Transatlantic premium economy travel is an odd bird. On the US side, it’s just extra-legroom economy, with American Airlines even downgrading its 3-3-3 777-300ER Main Cabin Extra sub-cabin to the terrible 3-4-3 layout that was already in Main Cabin. The European airline groups (with a couple of exceptions) largely offer a proper premium economy recliner style seat in 2-4-2 on the 747 or 777 cross-section or 2-3-2 on the A330 or 787. Icelandair, however, is unique in offering a Eurobusiness product, but at a premium economy price point and at an economy fare bucket.
Seats in Economy Comfort are as expected: a trio of 17-inch wide seats with the middle seat free for extra space, situated in the section of the aircraft with 33” seat pitch compared with the usual 32”. Notably, the conversion process from Economy to Economy Comfort includes a movable armrest so that the 17-inch seat turns into something that feels more like an 18.5-inch wide A380 seat or similar.
On my London to Keflavik leg I had the chance to select from a half-row of Saga Class seats with Economy Comfort service — Icelandair staff mentioned that there is usually some passenger education around this when it happens, but I didn’t notice any during my flight. They were comfortable and roomy but not all that much more than the regular Economy Comfort seats on my Keflavik to Washington Dulles leg.
The low-res and dated Thales inflight entertainment system that I experienced on both my flights is being replaced by Zodiac’s RAVE system, which can’t come fast enough. The same system is used throughout the aircraft.
Food on board was very decent indeed: a free choice of anything on the buy-on-board menu, with the exception of the airline’s very middling splits of Champagne. Frankly, the Cordoniu cava was almost as good, particularly at altitude. I especially enjoyed the vegan salad (well, it was vegan until I added the optional chicken to it) and fell deeply in love with Skyr, an Icelandic dairy product that resembles fromage frais or a very thick yoghurt. Between those and the quirky, fun menu descriptions, I certainly didn’t miss the Saga Class standard business meal offerings, and in some ways (based on the menus Icelandair later supplied me and a few chats with fellow passengers in the US immigration queue) I think that Economy Comfort actually has the chance to eat better than Saga.
A particularly convenient — and unusually generous — facet of Economy Comfort is that passengers in premium economy are treated like business class passengers in essentially all ways at the airport. From the business class check-in queues to lounge access and priority boarding, this feels very much like a business class service. In particular, the above-average lounge in Reykjavik, despite feeling rather like a bunker, is spacious even during the westbound rush and offers a pleasing variety of drinks and snacks.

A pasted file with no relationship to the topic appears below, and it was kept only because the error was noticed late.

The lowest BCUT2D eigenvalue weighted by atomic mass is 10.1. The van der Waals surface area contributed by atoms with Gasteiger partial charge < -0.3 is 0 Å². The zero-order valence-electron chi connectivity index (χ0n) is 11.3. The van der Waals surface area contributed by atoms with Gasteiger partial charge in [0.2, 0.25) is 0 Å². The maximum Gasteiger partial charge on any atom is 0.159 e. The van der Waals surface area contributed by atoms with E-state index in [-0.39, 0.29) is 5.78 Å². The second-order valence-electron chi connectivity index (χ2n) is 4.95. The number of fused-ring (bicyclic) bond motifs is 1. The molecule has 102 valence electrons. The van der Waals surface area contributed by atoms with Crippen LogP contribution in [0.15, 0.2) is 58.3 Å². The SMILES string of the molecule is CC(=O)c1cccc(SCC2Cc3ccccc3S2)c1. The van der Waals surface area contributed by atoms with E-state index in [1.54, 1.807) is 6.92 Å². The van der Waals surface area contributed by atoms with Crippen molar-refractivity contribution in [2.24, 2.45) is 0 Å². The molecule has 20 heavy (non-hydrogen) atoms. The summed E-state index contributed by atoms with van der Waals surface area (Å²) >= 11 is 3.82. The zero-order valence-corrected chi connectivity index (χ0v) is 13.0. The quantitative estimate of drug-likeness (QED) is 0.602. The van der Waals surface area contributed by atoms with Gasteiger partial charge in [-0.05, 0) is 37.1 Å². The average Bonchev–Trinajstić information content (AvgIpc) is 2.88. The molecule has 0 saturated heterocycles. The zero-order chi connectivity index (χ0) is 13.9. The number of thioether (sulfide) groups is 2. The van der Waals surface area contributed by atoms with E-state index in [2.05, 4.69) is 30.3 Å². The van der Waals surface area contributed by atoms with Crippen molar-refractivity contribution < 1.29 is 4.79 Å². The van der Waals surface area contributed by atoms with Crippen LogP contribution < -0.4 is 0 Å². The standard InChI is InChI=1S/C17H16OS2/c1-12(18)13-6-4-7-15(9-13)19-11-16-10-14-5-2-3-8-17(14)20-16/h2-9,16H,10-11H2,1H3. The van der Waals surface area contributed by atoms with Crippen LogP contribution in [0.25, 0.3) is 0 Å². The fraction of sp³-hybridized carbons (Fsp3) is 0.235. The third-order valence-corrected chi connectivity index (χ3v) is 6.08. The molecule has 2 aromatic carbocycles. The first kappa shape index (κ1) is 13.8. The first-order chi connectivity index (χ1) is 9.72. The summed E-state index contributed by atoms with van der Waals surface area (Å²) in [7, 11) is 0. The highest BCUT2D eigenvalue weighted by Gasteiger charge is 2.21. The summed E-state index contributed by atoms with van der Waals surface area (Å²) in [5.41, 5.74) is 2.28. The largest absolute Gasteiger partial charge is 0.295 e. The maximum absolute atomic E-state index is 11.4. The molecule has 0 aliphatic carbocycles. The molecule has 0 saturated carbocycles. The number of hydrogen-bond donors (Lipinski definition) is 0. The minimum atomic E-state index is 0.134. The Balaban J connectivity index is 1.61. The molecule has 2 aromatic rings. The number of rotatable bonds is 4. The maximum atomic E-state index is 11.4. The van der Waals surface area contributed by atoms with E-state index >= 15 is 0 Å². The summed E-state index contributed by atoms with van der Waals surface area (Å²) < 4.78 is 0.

In comparison with the competition, middle-seat-free premium economy is a product that, notably, its local competitor Wow Air does not offer — and neither do Icelandair’s US competitors. Its European competitors offer a business class product that is strongly inferior (BA’s terrible 30” Club Europe and Lufthansa’s slightly less dreadful 32” Eurobusiness seats that don’t match the convertible armrests) to Icelandair Economy Comfort. No other airline competing with Icelandair matches this kind of product, so the home carrier currently corners the market in this category.
Towards the end of my week in Iceland I dropped in to Icelandair HQ for a chat with a number of their passenger experience staff. I was interested to learn that despite the soft product feeling very much like business class, and the marketing that emphasises the premium class feel, the airline had evolved the sales and distribution of Economy Comfort to emphasise the word “economy”, with a Y fare bucket. It turns out that the key is corporate travel policies that specify economy only, but which include premium economy products.
Icelandair, of course, is currently planning to turn Economy Comfort on its newly acquired Boeing 767-300ER aircraft into a 2-2-2 configuration, which will not give every passenger a free middle seat. The ability to sell 6/7 of a row as Economy Comfort compared with 4/6 on the 757 or 4/7 on a 1-2-1 effective layout if every seat had a middle seat free is clearly attractive to airline economists — but will it kill the #paxex golden goose?
It will be particularly interesting to note over the next few years whether Icelandair’s Saga Class (business) — which is a praiseworthily consistent AvioInteriors Andromeda recliner seat that resembles European transatlantic airlines’ premium economy seats — evolves into a premium economy product rather than business on the back of this trend.
Overall, at its price point and given the pleasingly premium feel of the airport services offered, I was very satisfied with my purchase of Icelandair’s Economy Comfort, and would certainly travel that way again the next time I have a little extra time when crossing the Atlantic.